SAN JOSE (CBS SF) — For weeks the question swirled around the widely watched Theranos investor fraud trial — Would founder Elizabeth Holmes, the fallen darling of the Silicon Valley startup community, take the stand in her own defense?

On Friday, near the end of another long day in the courtroom after federal prosecutors rested their case, the question was answered.

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A smiling Holmes strolled up to the front of the courtroom, raised her hand and swore to tell the truth.

Displaying the confident demeanor that captivated the tech industry, Holmes testified as to how she pursued her dreams of creating devices to improve health. How she dropped out of Stanford as a sophomore to start a company and “worked all the time” to turn her dreams into a reality.

First she explored developing a pill that would transmit health data and administer doses of medicine and later how that morphed into Theranos.

Asked by one of her lawyers — “Did you believe that Theranos had developed technology that was capable of performing any blood test?”

Holmes responded, “I did.”

Former prosecutor and KPIX 5 legal analyst Michele Hagan said putting Holmes on the stand and now exposing her to what will certainly be a difficult cross examination by federal prosecutors was a major tactical gamble.

“It’s a tactical decision to put your client on the stand,” she said. “But this kind of defendant you can put on the stand because you know she’s persuasive.”

“She’s giving a pitch to the jury,” Hagan said. “She’s explaining, telling them what it can do. She’s also giving them time to get to know her.”

Prosecutors aren’t likely to get that chance to question Holmes until after the Thanksgiving holiday weekend.

Holmes attorney Kevin Downey told U.S. District Judge Edward Davila that he expects to continue steering her through her story when she returns to the stand Monday and again Tuesday before the trial breaks until Nov. 29.

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In presenting their case, prosecutors called 29 witnesses to support their contention that Holmes endangered patients’ lives while also duping investors and customers about Theranos’ technology.

Among them was Gen. James Mattis, a former U.S. defense secretary and former Theranos board member, who explained how he was first impressed and ultimately disillusioned by Holmes.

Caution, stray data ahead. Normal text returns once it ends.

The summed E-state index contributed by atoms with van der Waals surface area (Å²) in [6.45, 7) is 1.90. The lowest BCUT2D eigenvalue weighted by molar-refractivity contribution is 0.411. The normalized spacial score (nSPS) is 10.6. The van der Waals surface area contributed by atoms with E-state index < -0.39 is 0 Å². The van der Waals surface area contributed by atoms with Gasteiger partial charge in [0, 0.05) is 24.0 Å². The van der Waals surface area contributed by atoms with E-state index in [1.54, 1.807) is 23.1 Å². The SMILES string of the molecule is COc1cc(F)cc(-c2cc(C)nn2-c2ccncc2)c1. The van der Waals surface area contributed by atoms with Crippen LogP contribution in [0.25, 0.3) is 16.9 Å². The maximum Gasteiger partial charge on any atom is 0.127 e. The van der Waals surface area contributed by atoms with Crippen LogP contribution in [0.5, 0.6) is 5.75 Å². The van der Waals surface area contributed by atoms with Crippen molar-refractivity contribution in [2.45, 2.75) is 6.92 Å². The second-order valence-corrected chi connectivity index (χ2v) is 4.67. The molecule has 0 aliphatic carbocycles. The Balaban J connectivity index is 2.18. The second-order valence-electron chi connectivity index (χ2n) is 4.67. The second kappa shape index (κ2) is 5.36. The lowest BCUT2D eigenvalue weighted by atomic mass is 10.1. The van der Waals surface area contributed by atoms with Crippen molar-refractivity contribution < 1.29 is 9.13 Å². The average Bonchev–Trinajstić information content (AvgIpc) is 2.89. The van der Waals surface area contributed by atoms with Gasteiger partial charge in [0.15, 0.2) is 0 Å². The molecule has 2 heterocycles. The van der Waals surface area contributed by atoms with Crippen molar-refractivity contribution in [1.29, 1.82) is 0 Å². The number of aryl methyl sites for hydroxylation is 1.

They also presented internal documents and sometimes salacious texts between Holmes and her business partner and former boyfriend, Sunny Bulwani, who also served as Theranos’ chief operating officer. In court documents, Holmes’ attorneys have asserted she was manipulated by Balwani through “intimate partner abuse” — an issue that is expected to come up during her ongoing testimony next week.

Until she took the stand Friday, Holmes had sat bolt upright in her chair to the far right of the jury through the trial, impassive even when one-time supporters testified to their misgivings about Theranos.

That combination of compelling testimony and documentary evidence apparently proved effective at convincing Holmes to tell her side of the story to the jury of 10 men and four women (including two alternates) who will ultimately decide her fate. If convicted, Holmes — now 37 and mother to a recently born son — could be sentenced to up to 20 years in prison.

Witness testimony and other evidence presented in the trial strongly suggested that Holmes misrepresented purported deals with major pharmaceutical firms such as Pfizer and the U.S. military while also concealing recurring problems with the Edison.

But the Edison problems didn’t become public knowledge until The Wall Street Journal published the first in a series of explosive articles in October 2015. An audit by the Centers for Medicare and Medicaid Services confirmed those problems the following year.

By then, Holmes and Balwani had raised hundreds of millions of dollars from billionaire investors such as media mogul Rupert Murdoch and the Walton family of Walmart and struck deals with Walgreens and Safeway to conduct blood tests in their pharmacies. Those investments at one point valued Theranos at $9 billion, giving Holmes a $4.5 billion fortune — on paper — in 2014.

Evidence presented at trial also revealed that Holmes had distributed financial projections calling for privately held Theranos to generate $140 million in revenue in 2014 and $990 million in revenue in 2015 while also turning a profit. A copy of Theranos’ 2015 tax return presented as part of the trial evidence showed the company had revenues of less than $500,000 that year while reporting accumulated losses of $585 million.

Ellen Kreitzberg, a Santa Clara University law professor who has been attending the trial, said she thought the government had made a strong case.

“There’s nothing sort of fancy or sexy about this testimony,” she said. “The witnesses were very careful in their testimony. None of the witnesses seemed to harbor anger or a grudge against her. And so because of that, they were very powerful witnesses.”

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